So this post is a little love letter to one of my best bros Adam, currently gallivanting around Eastern Europe like a G. I visited Adam earlier this year in Denmark where he's been living (soon to return though!). I'm going to share some photos and stories from my visit ASAP (again, bad blogger) but until then I thought I'd throw my latest cooking adventure at you.
I absolutely love pizza. This is not news to anyone. Bread and melted cheese and anything else: count me in. Adam and I have made a little ritual of making our own pizzas, drinking sweet brews, and having girl talk (which isn't to diminish his masculinity, but in fact, speaks to what a killer friend he is). So this is my first "homemade" pizza in Brooklyn, which sort of makes sense, but also confuses me. Pizza is obviously easily attainable in NYC but I do love making my own so much that it's surprising I took so long.
Well I had some sprigs (maybe that's the right time for that word?) of basil slowly deteriorating so I decided...pizza! I use quotation marks around "homemade" for a variety of reasons.
I have taken to buying the pizza dough from local pizza shops to seriously cut down on my cook time. Making your own crust is awesome and delicious, but it also takes at least three hours. I have a life (read: I'm lazy) so I have no time for that. In the real world, a ball of dough should cost you $2, but since it's Brooklyn, $5 is what I paid. A 75% markup seems right (god, NYC is starting to wear on me).
I often buy delicious, bougie sauces rather than making my own. Again, "I have a life." This one was Arrabbiata from Michael's of Brooklyn. I know I'm committing Italian sins with this switch-up but I like some spice and Arrabbiata has just what I'm looking for.
Homemade sometimes (maybe 50 years ago) conjures up the idea that it's cheaper than buying from a store. For the $5 I spent on the dough, I could have gotten two slices from the pizza shop. Tag onto that the $20 I spent on sauce and fresh mozzarella? Well, I'm not doing my wallet any favors. None whatsoever as a matter of fact.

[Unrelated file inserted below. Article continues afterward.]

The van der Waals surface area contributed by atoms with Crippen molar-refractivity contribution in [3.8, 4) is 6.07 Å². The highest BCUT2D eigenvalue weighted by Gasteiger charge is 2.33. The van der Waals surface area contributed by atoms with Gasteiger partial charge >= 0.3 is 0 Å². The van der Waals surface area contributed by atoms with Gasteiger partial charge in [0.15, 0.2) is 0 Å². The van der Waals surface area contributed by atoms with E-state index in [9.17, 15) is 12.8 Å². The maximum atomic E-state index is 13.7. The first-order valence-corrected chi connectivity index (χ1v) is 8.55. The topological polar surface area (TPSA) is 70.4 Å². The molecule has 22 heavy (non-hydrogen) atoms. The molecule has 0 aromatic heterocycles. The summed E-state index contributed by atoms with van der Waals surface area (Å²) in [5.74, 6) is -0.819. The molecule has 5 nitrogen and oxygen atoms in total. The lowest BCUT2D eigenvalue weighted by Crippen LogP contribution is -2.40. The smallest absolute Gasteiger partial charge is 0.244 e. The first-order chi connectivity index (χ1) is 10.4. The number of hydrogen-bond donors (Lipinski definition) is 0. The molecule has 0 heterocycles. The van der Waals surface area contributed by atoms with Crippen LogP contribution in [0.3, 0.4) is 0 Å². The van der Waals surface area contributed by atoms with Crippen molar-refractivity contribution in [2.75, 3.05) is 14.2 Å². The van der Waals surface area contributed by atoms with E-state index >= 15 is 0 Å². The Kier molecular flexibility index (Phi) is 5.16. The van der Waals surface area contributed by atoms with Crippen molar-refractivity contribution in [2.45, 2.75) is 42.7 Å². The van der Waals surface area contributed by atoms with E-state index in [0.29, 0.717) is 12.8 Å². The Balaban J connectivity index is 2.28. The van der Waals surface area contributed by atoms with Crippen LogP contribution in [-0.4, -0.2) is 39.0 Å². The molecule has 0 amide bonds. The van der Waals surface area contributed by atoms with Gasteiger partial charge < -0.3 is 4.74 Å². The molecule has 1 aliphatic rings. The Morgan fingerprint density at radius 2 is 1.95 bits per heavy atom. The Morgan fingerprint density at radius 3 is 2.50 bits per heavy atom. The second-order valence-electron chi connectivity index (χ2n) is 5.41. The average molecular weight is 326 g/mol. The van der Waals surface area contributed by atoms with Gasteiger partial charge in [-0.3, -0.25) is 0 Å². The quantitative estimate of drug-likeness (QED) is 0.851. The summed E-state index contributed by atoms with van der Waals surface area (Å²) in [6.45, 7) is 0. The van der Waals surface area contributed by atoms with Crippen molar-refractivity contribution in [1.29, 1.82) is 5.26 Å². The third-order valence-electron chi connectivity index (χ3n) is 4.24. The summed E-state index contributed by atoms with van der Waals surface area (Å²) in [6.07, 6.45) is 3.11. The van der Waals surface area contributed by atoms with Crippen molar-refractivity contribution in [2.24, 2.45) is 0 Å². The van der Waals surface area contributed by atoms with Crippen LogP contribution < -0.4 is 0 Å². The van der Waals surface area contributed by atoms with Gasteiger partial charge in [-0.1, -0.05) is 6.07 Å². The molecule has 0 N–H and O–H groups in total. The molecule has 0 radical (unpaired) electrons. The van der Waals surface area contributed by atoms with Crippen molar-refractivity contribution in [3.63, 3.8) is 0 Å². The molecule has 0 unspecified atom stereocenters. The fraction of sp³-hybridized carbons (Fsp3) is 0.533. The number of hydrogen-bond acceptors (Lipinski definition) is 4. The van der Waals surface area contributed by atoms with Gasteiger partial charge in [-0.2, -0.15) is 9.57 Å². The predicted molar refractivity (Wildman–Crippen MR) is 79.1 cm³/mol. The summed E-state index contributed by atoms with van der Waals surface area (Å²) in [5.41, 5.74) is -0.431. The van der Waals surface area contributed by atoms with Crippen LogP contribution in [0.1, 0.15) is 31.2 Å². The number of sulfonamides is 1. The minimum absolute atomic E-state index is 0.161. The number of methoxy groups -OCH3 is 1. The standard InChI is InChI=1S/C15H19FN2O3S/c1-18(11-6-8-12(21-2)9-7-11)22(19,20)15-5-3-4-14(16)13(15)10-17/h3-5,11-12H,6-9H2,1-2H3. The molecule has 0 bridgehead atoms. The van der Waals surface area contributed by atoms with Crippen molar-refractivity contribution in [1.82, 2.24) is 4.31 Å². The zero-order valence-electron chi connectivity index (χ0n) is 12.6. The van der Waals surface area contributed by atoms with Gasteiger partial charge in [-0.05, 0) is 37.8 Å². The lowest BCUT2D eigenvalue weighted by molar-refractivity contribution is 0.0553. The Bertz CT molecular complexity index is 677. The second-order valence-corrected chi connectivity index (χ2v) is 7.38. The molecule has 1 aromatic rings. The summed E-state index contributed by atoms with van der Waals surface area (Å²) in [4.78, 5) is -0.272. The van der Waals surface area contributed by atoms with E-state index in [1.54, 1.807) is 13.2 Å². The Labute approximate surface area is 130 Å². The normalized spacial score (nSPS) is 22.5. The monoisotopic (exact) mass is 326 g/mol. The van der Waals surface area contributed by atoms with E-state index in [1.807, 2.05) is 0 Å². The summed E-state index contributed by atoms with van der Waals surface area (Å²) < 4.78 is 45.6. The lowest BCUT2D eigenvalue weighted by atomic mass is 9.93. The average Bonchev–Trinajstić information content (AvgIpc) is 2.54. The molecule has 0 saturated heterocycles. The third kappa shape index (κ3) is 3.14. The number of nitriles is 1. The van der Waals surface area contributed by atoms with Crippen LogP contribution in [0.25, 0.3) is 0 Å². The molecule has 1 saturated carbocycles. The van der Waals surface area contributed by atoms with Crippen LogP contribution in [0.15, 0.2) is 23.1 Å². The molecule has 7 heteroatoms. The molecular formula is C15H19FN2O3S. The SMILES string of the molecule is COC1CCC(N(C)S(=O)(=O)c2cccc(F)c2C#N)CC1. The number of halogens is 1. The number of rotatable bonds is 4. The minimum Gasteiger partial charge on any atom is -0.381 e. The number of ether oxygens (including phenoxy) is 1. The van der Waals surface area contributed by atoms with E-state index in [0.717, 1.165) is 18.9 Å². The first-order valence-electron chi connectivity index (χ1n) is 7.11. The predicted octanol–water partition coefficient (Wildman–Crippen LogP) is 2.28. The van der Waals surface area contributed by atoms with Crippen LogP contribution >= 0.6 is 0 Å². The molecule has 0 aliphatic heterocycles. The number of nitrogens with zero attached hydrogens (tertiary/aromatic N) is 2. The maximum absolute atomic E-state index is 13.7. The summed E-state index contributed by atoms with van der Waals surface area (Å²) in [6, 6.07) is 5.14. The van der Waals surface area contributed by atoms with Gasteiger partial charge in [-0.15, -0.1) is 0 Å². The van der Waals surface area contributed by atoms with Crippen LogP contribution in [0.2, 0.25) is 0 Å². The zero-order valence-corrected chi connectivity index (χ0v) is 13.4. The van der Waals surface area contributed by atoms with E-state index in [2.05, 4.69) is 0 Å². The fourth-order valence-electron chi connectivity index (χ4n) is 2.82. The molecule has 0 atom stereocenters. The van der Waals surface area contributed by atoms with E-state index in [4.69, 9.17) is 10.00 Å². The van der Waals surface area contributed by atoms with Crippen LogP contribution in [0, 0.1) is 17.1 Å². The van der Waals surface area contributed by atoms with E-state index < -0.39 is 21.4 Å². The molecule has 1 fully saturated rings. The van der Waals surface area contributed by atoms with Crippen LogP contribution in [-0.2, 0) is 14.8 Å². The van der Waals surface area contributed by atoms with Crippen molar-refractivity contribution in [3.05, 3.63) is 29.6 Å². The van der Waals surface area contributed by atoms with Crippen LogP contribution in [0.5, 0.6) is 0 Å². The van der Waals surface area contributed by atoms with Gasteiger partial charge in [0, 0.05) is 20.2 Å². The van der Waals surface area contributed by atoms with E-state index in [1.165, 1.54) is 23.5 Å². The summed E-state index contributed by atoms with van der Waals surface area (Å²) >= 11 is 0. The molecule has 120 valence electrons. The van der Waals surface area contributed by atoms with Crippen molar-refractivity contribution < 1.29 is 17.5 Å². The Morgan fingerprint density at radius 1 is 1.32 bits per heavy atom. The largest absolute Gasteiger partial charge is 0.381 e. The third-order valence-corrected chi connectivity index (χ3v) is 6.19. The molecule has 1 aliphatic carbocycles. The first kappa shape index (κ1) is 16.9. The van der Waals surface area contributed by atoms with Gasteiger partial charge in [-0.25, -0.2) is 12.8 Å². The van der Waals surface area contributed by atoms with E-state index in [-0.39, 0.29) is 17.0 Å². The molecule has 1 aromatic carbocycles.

But the truth is I love love love making pizza; it's stupidly easy and I feel really accomplished. Which I am realizing is half the battle. Sometimes you need to give yourself some easy tasks to check off the proverbial list just so you can feel a little more confident when you tackle the big things (major life decisions). So a tip for all my fellow 20-somethings constantly saddled with big choices; make some pizza. You'll feel better.
So the most fun part of pizza making (besides eating) is making the dough fit the pan. Pizza dough is this weird indescribable texture which seems to refuse to mold to the shape you desire. I honestly think it's an active decision on the part of the dough to make my life complicated. So I have developed a finely-tuned strategy to outsmart an inanimate object. Some might call it dance, but that would be too kind.
If you've ever done this before, you know you can't just press out pizza dough like say, cookie dough. This shit is obstinate. The old images of men throwing it up in the air is no joke, but I don't trust myself with that kind of gravity involved so I instead do I little dance and wiggle out the dough in the air while grasping it firmly with both hands. I'll leave you to paint that image in your heads now.
Beautiful, right? Y'all don't even know until you try it.
So the rest is a cake [pizza] walk. Throw on your sauce of choice and go to town on your toppings. For this (and most of my pizzas) I chose fresh mozzarella, basil, gorgonzola, artichoke hearts, sundried tomatoes (in place of fresh since I had them handy) and lots of hot pepper flakes. And maybe 20 minutes at 350 and you're ready for awesomeness in your mouth.
(Adam, miss ya bud. Get home. Let's make pizza.)